Tropical depression four which sits just off the South Carolina coast is expected to become the fourth named storm, as tropical storm Danny, of the 2021 Atlantic hurricane season before it makes landfall later today to the south-west of Charleston.
If tropical storm Danny is named, as meteorologists seem to be anticipating, it will be only the fourth time since satellite records began that we’ve seen four named tropical storms before the end of June.
Maximum sustained winds associated with tropical depression four are currently at 35 mph with higher gusts, NOAA says, with some strengthening expected later today as the depression moves towards the South Carolina coast and NOAA’s current forecast shows it becoming tropical storm Danny at or around landfall.
Currently, the depression is crossing the Gulf Stream, where warmer waters can help storms to intensify and gain structure, hence forecasters calling for tropical storm Danny to be named.
NOAA’s latest update on the depression warns of the potential for heavy rain across South Carolina and into Georgia, as well as into northern Alabama, while flash flooding is also possible.
Tropical storm force winds are expected for the South Carolina coast as well.
Insurance and reinsurance broker Aon’s Impact Forecasting unit shared some insight into this depression and its chances to become a tropical storm:
The inner-core cloud structure noted in high-resolution visible satellite imagery has continued to tighten up and deep convection has persisted northwest through southwest of the center. This has allowed for Dvorak intensity estimates to highlight a sustained wind estimate of 35 mph (55 kph). This intensity estimate is consistent with overnight surface wind data noted just north of the well-defined center.
The initial motion estimate remains towards the west-northwest. This is a small tropical cyclone and it is expected to maintain a west-northwestward to northwestward motion for the next couple of days, resulting in landfall along the south-central coast of South Carolina later this evening. The system is expected to dissipate within 48 hours when it traverses the southern Appalachian Mountains. The NHC track forecast lies close to the tightly packed GFS (U.S.)- and ECMWF (European)-based models due to the lack of any significant inner-core convection. This is allowing the cyclone to be steered more by the low-level flow rather than the deep-layer flow.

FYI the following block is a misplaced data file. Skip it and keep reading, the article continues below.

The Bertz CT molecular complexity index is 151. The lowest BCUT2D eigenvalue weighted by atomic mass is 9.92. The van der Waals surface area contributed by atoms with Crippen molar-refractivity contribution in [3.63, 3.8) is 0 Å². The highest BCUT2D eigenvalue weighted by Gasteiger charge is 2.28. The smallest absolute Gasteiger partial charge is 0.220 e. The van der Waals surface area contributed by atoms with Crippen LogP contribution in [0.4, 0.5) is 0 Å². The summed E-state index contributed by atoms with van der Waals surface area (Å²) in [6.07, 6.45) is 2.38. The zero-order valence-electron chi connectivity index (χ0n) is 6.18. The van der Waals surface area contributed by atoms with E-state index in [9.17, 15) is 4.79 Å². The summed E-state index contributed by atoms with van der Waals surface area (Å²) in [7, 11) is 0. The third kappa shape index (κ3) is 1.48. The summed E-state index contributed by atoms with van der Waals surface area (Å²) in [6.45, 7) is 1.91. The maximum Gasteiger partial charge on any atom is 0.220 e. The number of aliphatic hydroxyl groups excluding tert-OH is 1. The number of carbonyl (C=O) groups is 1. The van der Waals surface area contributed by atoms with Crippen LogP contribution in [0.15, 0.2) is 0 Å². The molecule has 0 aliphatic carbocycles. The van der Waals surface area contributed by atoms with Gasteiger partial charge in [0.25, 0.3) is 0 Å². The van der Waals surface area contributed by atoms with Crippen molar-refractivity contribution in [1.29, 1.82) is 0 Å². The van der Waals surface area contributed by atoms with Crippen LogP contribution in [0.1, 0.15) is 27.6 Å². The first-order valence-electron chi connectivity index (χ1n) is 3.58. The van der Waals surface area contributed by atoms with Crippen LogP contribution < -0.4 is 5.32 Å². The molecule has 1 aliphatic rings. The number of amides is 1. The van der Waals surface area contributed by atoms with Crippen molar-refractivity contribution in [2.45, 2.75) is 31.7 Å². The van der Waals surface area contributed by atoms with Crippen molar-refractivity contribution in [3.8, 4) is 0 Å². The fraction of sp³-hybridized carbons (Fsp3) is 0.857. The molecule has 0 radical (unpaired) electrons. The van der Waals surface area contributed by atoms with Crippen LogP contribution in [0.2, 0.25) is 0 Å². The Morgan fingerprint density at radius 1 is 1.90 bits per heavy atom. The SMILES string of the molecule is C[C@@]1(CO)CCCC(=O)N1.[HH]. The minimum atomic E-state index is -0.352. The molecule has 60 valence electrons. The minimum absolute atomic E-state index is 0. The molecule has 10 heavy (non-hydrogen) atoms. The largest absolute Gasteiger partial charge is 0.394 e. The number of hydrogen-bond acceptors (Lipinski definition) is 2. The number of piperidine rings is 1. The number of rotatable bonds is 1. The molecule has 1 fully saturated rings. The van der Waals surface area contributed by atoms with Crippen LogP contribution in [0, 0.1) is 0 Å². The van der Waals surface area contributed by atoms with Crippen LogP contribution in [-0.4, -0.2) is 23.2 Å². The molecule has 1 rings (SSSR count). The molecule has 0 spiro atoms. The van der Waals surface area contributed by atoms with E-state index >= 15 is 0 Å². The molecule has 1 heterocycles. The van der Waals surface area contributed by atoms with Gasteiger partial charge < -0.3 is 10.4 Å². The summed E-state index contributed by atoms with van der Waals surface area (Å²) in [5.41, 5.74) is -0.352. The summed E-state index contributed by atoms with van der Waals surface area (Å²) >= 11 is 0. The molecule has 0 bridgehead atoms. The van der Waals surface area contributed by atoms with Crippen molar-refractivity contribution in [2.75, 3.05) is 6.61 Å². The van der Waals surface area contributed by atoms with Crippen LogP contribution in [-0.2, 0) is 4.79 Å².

There is a narrow window of opportunity this afternoon for the depression to strengthen into a tropical storm before landfall occurs. Should this occur, it would become Tropical Storm Danny. During the next few hours, the small cyclone will be passing over the warmer Gulf Stream where sea surface temperatures are warm. Also, as the outer wind field begins to interact with land, low-level frictional convergence along and just offshore should help to generate deep convection just prior to landfall, helping to spin up the wind field. The NHC forecast shows the system becoming a tropical storm before landfall, and as a result a Tropical Storm Warning has been issued for a portion of the South Carolina coast.
While this could be the fourth named tropical storm of the 2021 Atlantic hurricane season, it’s unlikely to be particularly impactful for the region and certainly doesn’t pose a significant reinsurance threat at this time.